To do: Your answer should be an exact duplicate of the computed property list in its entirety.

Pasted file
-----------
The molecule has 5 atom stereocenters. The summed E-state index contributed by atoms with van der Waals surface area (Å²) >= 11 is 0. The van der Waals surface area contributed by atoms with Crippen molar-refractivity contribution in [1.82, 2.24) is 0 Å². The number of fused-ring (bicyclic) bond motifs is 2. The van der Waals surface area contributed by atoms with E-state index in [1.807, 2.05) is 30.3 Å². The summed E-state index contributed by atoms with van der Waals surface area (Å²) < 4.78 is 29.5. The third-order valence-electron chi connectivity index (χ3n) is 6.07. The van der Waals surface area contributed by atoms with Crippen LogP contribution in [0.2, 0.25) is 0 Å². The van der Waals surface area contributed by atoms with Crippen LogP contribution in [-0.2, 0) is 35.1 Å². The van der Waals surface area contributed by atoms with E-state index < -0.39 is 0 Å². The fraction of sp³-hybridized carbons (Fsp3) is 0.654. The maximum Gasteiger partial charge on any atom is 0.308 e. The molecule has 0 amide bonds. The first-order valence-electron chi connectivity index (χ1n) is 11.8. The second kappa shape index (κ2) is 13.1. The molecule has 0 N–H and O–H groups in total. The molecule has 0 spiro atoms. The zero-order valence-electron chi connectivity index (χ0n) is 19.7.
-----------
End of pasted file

The molecule has 5 atom stereocenters. The summed E-state index contributed by atoms with van der Waals surface area (Å²) >= 11 is 0. The van der Waals surface area contributed by atoms with Crippen molar-refractivity contribution in [1.82, 2.24) is 0 Å². The number of fused-ring (bicyclic) bond motifs is 2. The van der Waals surface area contributed by atoms with E-state index in [1.807, 2.05) is 30.3 Å². The summed E-state index contributed by atoms with van der Waals surface area (Å²) < 4.78 is 29.5. The third-order valence-electron chi connectivity index (χ3n) is 6.07. The van der Waals surface area contributed by atoms with Crippen LogP contribution in [0.2, 0.25) is 0 Å². The van der Waals surface area contributed by atoms with Crippen LogP contribution in [-0.2, 0) is 35.1 Å². The van der Waals surface area contributed by atoms with E-state index < -0.39 is 0 Å². The fraction of sp³-hybridized carbons (Fsp3) is 0.654. The maximum Gasteiger partial charge on any atom is 0.308 e. The molecule has 0 amide bonds. The first-order valence-electron chi connectivity index (χ1n) is 11.8. The second kappa shape index (κ2) is 13.1. The molecule has 0 N–H and O–H groups in total. The molecule has 0 spiro atoms. The zero-order valence-electron chi connectivity index (χ0n) is 19.7.